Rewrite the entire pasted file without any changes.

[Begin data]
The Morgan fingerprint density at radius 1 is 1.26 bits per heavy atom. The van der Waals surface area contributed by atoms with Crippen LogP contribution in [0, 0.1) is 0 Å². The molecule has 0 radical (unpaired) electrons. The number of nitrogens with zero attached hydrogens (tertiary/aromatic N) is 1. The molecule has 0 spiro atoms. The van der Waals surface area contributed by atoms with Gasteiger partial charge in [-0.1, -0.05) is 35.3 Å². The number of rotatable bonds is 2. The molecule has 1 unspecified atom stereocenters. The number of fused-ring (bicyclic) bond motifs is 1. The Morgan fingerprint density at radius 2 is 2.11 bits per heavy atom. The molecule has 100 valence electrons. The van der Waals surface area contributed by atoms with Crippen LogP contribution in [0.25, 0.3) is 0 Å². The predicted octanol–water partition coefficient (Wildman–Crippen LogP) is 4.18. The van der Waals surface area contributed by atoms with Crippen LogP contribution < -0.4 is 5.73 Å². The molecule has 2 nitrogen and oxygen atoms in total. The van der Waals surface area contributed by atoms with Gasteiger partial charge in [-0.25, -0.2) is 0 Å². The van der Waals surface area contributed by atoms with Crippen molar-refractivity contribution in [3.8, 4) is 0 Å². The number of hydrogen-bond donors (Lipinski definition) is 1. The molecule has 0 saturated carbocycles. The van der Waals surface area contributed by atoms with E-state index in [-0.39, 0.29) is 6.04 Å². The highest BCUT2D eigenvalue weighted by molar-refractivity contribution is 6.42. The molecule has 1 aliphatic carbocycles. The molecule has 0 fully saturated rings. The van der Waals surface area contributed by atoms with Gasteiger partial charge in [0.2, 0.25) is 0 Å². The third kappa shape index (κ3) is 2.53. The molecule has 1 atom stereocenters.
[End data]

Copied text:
The Morgan fingerprint density at radius 1 is 1.26 bits per heavy atom. The van der Waals surface area contributed by atoms with Crippen LogP contribution in [0, 0.1) is 0 Å². The molecule has 0 radical (unpaired) electrons. The number of nitrogens with zero attached hydrogens (tertiary/aromatic N) is 1. The molecule has 0 spiro atoms. The van der Waals surface area contributed by atoms with Gasteiger partial charge in [-0.1, -0.05) is 35.3 Å². The number of rotatable bonds is 2. The molecule has 1 unspecified atom stereocenters. The number of fused-ring (bicyclic) bond motifs is 1. The Morgan fingerprint density at radius 2 is 2.11 bits per heavy atom. The molecule has 100 valence electrons. The van der Waals surface area contributed by atoms with Crippen LogP contribution in [0.25, 0.3) is 0 Å². The predicted octanol–water partition coefficient (Wildman–Crippen LogP) is 4.18. The van der Waals surface area contributed by atoms with Crippen LogP contribution < -0.4 is 5.73 Å². The molecule has 2 nitrogen and oxygen atoms in total. The van der Waals surface area contributed by atoms with Gasteiger partial charge in [-0.25, -0.2) is 0 Å². The van der Waals surface area contributed by atoms with Crippen molar-refractivity contribution in [3.8, 4) is 0 Å². The number of hydrogen-bond donors (Lipinski definition) is 1. The molecule has 0 saturated carbocycles. The van der Waals surface area contributed by atoms with E-state index in [-0.39, 0.29) is 6.04 Å². The highest BCUT2D eigenvalue weighted by molar-refractivity contribution is 6.42. The molecule has 1 aliphatic carbocycles. The molecule has 0 fully saturated rings. The van der Waals surface area contributed by atoms with Gasteiger partial charge in [0.2, 0.25) is 0 Å². The third kappa shape index (κ3) is 2.53. The molecule has 1 atom stereocenters.